Last night I managed to injure my hand. I’ll spare you the details, because they’d make you cringe, and me look stupid. Suffice it to say that today I have a couple of stitches and some soreness and just a little swelling, but my typing is no worse than it was before the
stupidity accident.I credit my friends at Art Therapy Day, who made me go and get those stitches. I didn’t think I needed them. I didn’t want them. (Needles in the hand? Yikes!) But Pauline, Rhea and Ali made it quite clear that if I didn’t do something under my own steam, I’d be having it done under theirs.
I’m happy about that, because this weekend is the Labour Day writing retreat, which we call “the binge”. I discovered a few days ago that the 30,000 words I’d written on “Here be Dragons” is actually 30,000 words of backstory, and I’m starting over. I’d like to get 15,000 words written this weekend, to get me more or less within spitting distance of the 30,000.
I had another opportunity to make a bad career move this week. I’d applied to do a blog in response to a call-out from a long-established magazine, one I, at least, was aware of in the seventies. I got the info about the gig today and, guess what? It doesn’t pay. (They put it “we pay in visibility, promotional links and (sometimes) sheer fame. As much as we might like to pay bloggers, we don’t have the budget to do so. We do believe that the prestige of having a blog [with us] and the potential visibility it can bring to your work, book, product, workshops, cause, passion, etc., is significant compensation.”)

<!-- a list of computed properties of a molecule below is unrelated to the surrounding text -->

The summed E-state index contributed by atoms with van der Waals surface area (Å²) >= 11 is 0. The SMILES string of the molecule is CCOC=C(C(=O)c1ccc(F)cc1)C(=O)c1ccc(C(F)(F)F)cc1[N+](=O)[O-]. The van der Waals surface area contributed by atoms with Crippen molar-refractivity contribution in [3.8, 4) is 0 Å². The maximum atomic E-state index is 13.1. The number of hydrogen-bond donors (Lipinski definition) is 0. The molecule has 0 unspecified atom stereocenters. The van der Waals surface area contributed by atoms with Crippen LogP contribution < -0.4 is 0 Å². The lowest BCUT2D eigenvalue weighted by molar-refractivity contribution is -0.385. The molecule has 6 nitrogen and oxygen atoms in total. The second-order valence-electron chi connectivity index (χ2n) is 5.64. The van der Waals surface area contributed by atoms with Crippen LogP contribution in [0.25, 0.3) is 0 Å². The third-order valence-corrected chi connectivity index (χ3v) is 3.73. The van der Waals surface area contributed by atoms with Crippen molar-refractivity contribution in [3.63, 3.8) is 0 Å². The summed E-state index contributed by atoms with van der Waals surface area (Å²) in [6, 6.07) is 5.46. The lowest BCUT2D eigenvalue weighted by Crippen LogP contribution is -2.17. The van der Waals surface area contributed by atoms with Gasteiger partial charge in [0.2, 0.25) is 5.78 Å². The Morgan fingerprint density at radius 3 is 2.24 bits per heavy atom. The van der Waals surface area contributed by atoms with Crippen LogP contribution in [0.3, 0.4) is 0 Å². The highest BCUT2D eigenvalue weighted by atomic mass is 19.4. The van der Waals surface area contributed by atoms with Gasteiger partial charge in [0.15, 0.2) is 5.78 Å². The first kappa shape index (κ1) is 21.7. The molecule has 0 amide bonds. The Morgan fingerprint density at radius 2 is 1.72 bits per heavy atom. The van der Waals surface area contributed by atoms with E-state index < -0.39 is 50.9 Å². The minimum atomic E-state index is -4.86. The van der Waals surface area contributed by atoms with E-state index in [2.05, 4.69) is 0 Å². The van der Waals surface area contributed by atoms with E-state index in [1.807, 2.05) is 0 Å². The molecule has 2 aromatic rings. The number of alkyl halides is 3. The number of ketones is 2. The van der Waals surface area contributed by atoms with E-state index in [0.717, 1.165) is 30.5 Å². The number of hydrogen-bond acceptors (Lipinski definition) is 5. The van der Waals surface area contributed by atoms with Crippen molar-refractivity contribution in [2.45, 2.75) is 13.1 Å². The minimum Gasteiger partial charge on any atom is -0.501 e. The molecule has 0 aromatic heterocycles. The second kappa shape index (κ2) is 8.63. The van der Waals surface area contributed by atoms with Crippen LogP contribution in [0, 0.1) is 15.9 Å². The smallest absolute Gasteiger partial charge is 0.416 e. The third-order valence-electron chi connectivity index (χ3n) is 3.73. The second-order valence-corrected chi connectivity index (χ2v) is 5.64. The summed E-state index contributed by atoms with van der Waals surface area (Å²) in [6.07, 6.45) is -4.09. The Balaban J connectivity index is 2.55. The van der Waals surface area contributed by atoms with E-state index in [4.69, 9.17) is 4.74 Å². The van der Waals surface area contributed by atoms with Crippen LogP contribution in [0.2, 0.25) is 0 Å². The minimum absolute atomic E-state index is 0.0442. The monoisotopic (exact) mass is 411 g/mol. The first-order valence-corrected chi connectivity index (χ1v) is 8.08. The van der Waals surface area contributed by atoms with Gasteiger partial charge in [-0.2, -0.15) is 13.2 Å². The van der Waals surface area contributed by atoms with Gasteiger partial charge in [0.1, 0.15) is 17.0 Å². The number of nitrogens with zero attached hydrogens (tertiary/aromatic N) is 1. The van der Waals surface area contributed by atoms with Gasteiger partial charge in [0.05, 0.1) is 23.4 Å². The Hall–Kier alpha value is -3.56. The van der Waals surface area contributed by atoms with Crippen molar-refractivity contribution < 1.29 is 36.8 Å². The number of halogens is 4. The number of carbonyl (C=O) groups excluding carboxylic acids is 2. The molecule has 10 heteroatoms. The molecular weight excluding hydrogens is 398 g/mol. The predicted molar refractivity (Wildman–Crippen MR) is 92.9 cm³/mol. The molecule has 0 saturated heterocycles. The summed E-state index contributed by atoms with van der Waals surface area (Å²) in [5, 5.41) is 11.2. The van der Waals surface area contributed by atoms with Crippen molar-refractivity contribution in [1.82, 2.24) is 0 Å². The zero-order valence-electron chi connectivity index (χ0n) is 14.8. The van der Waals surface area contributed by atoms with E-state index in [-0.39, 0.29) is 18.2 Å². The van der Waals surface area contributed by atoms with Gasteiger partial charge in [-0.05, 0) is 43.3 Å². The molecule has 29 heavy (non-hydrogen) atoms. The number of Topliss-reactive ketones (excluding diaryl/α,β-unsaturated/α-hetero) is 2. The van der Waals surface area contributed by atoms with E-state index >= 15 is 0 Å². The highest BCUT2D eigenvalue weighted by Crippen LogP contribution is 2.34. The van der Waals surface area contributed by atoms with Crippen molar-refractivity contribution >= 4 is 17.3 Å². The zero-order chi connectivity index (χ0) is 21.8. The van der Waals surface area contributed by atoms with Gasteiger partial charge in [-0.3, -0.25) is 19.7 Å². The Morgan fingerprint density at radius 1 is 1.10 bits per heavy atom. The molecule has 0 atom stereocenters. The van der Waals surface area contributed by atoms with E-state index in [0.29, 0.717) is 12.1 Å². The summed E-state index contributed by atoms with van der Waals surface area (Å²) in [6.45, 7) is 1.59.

Part of the deal is that the magazine can use my blog in the print edition, too. That means they are getting magazine content as well as web content, without paying the writer. Now, this magazine charges for advertising, and for subscriptions. I understand that there are costs involved in maintaining a website and in printing and distributing a magazine. I just feel strongly that paying one’s content writers should be part of that cost. Because they said that the website got about two million hits a month, I hesitated before I said “no”. Maybe that exposure would be good for me, I thought. I consulted with some friends, both the aforesaid Art therapy buddies, and some online people.
Guess what? Not one of the people I asked said that exposure was sufficient payment. They all recommended that I give it a pass. So I did. Hey, I’d already tried to take my hand off. I didn’t need another problem.
And in both cases, it was so great to have my friends firmly in my camp. Thanks, all of you. You’re the best.